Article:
Distance learning, not unlike any new concept or technology, has taken a bit of time to gain momentum and acceptance. Dr. Siemens (n.d.) offers a glimpse of the timeline when he discusses the adoption of live video calls using Skype (www.skype.com). Five years ago, no one would have believed the claim that one would be able to talk to anyone, anywhere in the world, and see them as one talks. Skype now offers that technology and people are using it to keep in touch with friends and family regularly. In the next five years, I would expect to see distance learning emerge as an accepted way to learn. As the years progress, technology will continue to advance which will only propel distance learning further into the mainstream. As people become more comfortable with technology use such as mobile phones, tablets and video chat, they will see distance learning as a more viable option.
Clearly many misconceptions about distance learning still exist especially around the quality of education and the lack of face-to-face interaction between student and teacher. There is also a distinction in appropriate audiences for distance learning, which centers on age. Distance learning is main stream currently for adult learners because of the ability to learn and manage other life commitments. Adults are also more mature and can navigate learning with little direction; however, distance learning is slower to be adopted with younger students for these reasons. Some states have student populations growing faster than they can build facilities; thus distance education will become more attractive in the coming years (Huett et al., 2008). Public schools and K-12 education should see the biggest change in distance learning practices over the next twenty years but not without some effort to overcome concerns and misconceptions.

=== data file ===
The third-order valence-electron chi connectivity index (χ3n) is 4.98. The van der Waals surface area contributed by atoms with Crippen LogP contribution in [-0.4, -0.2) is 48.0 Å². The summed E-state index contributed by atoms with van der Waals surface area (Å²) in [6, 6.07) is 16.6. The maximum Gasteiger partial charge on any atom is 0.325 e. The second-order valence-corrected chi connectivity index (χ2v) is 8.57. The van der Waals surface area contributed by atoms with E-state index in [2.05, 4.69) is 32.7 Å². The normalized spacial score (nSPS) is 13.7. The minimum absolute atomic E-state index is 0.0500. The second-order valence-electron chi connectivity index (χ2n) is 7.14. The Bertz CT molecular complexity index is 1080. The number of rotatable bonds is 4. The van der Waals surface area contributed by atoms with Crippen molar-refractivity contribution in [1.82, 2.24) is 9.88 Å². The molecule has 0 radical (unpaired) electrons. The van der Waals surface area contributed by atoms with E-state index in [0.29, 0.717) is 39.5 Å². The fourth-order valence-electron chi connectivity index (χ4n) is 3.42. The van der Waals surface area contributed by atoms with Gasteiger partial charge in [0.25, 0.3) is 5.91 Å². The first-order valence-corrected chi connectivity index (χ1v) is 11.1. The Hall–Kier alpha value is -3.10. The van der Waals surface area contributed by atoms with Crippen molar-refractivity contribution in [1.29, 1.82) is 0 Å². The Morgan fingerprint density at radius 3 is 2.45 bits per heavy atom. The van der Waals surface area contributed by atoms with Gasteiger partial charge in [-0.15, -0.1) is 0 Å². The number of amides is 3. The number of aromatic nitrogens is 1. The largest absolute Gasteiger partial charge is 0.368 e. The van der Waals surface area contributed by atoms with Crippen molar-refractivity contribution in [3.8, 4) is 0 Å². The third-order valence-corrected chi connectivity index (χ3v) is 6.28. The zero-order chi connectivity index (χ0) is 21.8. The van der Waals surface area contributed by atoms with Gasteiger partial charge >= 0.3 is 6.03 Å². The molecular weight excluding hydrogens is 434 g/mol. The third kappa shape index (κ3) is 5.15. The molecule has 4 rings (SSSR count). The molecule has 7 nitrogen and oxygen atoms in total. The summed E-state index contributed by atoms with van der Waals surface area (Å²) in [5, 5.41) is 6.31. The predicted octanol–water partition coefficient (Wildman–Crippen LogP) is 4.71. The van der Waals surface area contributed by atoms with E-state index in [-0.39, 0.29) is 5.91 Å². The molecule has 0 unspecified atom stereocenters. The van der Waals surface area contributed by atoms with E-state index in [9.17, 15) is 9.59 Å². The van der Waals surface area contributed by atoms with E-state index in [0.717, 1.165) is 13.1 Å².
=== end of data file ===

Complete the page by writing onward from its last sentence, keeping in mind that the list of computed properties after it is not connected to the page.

As an instructional designer, I can educate people about distance learning and address concerns or misconceptions. The best way that I know how to do this is through example, research, and employing best practice strategies. Research and best practices can show the audience an accurate picture which enables them to make the most sensible choice for themselves (Simonson et al., 2011). I have to stay connected with instructional design trends and continually strive to improve my knowledge and designs that I deliver. Most importantly, I can give back to our field by contributing to blogs and writing articles to share my discoveries.
Huett J., Moller, L., Foshay, W. R., & Coleman, C. (2008). The evolution of distance education: Implications for instructional design on the potential of the web (Part 3: K12). Tech Trends, 52(4), 63-67.
Siemens, G., (n.d.). Video: The Future of Distance Education. Walden University, EDU-6135.
Simonson, M., Smaldino, S., Albright, M., & Zvacek, S. (2011). Teaching and learning at a distance, foundations of distance education. (5th ed.). Boston, MA: Allyn & Bacon.